Ron Deutsch, keynote speaker, and a member of New Yorkers for Fiscal Fairness (NYFF) speaks at the DoubleTree Hotel on Water Street Wednesday evening. His talk featured both an analysis of the executive budget and a call to arms by a number of advocacy organizations.

Gov. Andrew Cuomo’s 2014 proposed executive budget has angered some local activist groups, especially with its cuts that could neglect upstate New York.

The “Budget Teach-In,” held on Wednesday, was sponsored by groups including Citizen Action of New York, Alliance for Quality Education (AQE) and New Yorkers for Fiscal Fairness (NYFF). The event served to highlight different ways the proposed budget, and its subsequent cuts, could hurt the working class while benefiting the “1 percent.”

“This campaign is called NY Inequality,” said Ron Deutsch, the keynote speaker and a member of NYFF. “We are number one in income inequality. That is the gap between those who earn the most and those who earn the least, and NY has this dubious honor.”

The presentation, held at the DoubleTree Hotel on Water Street, featured both an analysis of the executive budget and a call to arms by a number of advocacy organizations.

“We wanted to show how the governor’s budget impacts all of New York,” said Lawrence Parham of Citizen Action NY, one of the event’s organizers. “One thing we wanted to highlight was how the budget gives additional funding to wealthy New Yorkers, and less to New Yorkers from low-income neighborhoods. There is an imbalance in that budget in how it affects upstate and downstate. There already is a gap, and the budget just highlights it even more.”

One of the main issues organizers had with the budget was changes in property taxes. The budget includes a “freeze” in which the taxes on property would not rise. This freeze would mean rebates on property value to encourage growth. Because property taxes tend to be higher in downstate areas like New York City and Westchester — and lower in upstate areas like the Southern Tier — organizers said these rebates would provide for less money going back to the community, like for public education, in lower-income neighborhoods with less property value.

“Wealthy school districts have incredibly high graduation rates. Poor school districts have incredibly low graduation rates. There’s a correlation here that people don’t want to acknowledge,” Deutsch said. “Kids living in lower poverty need a little more help to get there.”

Not everyone is on board with this argument. Gov. Cuomo has rebutted that New York spends the most in the nation per pupil in public schools, with $16,752 spent per pupil for the 2011 fiscal year, according to the latest available data. The new budget also touts funding for universal pre-K and the expansion of after-school programs.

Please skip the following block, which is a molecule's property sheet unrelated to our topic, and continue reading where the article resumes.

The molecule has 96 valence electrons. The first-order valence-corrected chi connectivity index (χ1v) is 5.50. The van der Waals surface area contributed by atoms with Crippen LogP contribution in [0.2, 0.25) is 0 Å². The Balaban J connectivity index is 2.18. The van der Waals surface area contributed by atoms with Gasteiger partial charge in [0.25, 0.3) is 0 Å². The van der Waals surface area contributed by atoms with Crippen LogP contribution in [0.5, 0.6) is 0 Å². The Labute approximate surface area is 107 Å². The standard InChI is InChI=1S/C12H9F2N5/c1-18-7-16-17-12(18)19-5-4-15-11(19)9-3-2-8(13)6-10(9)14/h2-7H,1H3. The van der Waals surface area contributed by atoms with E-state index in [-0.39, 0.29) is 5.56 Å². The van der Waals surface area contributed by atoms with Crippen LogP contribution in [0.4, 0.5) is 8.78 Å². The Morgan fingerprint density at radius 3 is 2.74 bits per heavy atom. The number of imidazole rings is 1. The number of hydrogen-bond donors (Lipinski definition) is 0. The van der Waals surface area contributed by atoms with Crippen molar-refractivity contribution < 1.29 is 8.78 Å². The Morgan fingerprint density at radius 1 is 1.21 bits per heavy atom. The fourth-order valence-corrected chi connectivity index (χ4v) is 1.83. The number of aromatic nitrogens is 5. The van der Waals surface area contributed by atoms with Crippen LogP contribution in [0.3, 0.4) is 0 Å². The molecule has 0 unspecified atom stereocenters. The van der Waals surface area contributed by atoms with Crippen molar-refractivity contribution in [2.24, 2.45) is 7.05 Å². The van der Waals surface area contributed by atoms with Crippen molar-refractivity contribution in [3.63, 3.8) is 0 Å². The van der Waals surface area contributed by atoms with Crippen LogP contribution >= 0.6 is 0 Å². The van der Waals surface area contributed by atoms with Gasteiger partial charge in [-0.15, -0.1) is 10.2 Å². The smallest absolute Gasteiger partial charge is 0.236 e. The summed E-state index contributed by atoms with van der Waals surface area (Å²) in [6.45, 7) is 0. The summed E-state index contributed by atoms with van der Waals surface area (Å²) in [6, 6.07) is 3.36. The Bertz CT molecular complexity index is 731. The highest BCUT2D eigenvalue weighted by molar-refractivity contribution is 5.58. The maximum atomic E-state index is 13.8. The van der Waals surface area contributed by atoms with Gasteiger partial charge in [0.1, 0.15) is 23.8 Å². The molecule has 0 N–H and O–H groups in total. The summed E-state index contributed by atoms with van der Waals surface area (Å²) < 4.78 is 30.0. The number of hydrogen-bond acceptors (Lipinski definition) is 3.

However, Parham stressed it wasn’t the amount, but the allocation.

“The governor thinks because New York spends more on pupils than any other state justifies the fact that money is not the answer,” Parham said. “It’s not the amount of money, but how much is being allocated, and that the money goes to the students in need. Here it goes to wealthy schools. It’s a matter of distribution.”

Emily Karol from the AQE disagreed, arguing that funding was, in fact, insufficient.

“The governor’s budget this year is the fact that it will simply not provide schools with enough funding to prevent more cuts to the classroom and begin to improve the quality of education,” Karol said. “AQE believes that it will take $1.9 billion to accomplish this.”

Neon posters claiming “Kids Pay for Millionaire’s Play” and “Middle Class over Millionaires” decorated the room, as the topic of conversation digressed with comments from the audience, such as “So how does the budget affect fracking?” and “What about the closing of mental illness facilities?”

Regardless, organizers said they found the event a success.

“Citizen Action and its events fight for racial, economic, social justice,” Parham said. “This bill affects every issue in every domain under our mission. It’s our mission to fight for students, not teachers, not school districts, but students. The disparity in funding directly affects students, disproportionality students of colors and from low-income neighborhoods.”

Students, too, found the budget and underlying economic culture to be questioned.

“We live in a corporatocracy,” said John Jones, a second-year graduate student studying social work. “So every political initiative is geared toward corporations. This event offers info about how it affects the Broome County area. But we need more people. More types of people.”

The budget was proposed Jan. 21. It is currently under deliberation by the NYS Senate.